The politics of promoting gender equity in contemporary Uganda: Cases of the Domestic Violence Law and the policy on Universal Primary Education
Working paper 55
Josephine Ahikire and Amon A. Mwiine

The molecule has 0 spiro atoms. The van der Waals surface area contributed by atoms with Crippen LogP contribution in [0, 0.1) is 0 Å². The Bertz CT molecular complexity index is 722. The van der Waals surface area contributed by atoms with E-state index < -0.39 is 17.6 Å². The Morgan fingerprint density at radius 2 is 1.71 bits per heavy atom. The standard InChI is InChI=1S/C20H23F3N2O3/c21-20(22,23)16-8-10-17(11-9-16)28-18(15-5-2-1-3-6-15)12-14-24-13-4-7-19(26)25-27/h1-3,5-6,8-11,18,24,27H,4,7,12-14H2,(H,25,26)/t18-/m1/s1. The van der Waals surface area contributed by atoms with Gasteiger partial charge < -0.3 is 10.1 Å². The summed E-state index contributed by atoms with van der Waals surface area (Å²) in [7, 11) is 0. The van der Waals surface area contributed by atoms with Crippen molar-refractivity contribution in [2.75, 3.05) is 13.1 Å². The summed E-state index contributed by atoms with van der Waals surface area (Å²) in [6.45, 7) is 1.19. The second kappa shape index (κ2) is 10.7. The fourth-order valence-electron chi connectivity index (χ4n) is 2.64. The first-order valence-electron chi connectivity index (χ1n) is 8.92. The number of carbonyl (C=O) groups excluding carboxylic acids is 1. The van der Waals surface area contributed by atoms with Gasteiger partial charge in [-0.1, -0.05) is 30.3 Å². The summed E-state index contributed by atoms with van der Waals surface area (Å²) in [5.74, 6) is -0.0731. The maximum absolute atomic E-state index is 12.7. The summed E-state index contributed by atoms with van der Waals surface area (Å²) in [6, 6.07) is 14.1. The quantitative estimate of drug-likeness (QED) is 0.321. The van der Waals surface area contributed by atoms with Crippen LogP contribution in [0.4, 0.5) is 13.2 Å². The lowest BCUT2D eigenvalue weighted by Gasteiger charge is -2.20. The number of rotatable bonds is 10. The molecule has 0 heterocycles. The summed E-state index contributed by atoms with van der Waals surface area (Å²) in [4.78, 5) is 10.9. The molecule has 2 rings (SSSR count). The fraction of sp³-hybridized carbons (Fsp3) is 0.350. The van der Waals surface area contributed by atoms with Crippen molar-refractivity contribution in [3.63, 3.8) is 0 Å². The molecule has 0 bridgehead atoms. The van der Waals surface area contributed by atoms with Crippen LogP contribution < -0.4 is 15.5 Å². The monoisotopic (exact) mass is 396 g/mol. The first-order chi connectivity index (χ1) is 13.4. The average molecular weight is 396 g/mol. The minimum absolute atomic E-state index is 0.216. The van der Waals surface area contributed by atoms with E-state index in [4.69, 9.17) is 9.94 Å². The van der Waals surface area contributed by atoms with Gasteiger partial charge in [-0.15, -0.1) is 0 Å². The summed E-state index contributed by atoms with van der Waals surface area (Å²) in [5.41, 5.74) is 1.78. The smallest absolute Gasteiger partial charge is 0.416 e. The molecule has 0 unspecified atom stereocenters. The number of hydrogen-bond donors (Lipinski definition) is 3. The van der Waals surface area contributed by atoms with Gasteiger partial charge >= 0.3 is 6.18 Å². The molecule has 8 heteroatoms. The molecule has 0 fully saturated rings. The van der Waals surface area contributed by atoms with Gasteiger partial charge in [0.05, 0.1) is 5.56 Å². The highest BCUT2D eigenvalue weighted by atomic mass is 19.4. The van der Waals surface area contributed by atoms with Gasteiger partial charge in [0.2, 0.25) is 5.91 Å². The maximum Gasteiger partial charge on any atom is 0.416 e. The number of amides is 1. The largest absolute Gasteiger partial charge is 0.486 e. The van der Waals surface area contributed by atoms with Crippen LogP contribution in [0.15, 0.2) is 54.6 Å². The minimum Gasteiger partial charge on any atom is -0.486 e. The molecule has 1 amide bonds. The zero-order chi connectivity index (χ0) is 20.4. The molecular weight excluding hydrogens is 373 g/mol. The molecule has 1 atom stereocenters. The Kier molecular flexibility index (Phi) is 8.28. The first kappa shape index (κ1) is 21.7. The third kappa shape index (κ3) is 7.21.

The paper looks at the ways in which power and politics shape the realisation of women’s rights and gender equity in Ugandan state policy adoption and implementation. The key question explored is around the nature of political power and its influence on gender policy incentives in terms of adoption and implementation. The argument is structured around the politics of recognition – recognition referring to what has been made possible in the form of gender-sensitive policy outcomes, the incentives for the different courses of action, and what influences the ability of the political system to channel women’s interests and representation into effective policy formulation and implementation. This question is explored by investigating the progress of two policy agendas, namely the Domestic Violence Act of 2010 and the promotion of girls’ education within the Universal Primary Education (UPE) policy instituted in 1997.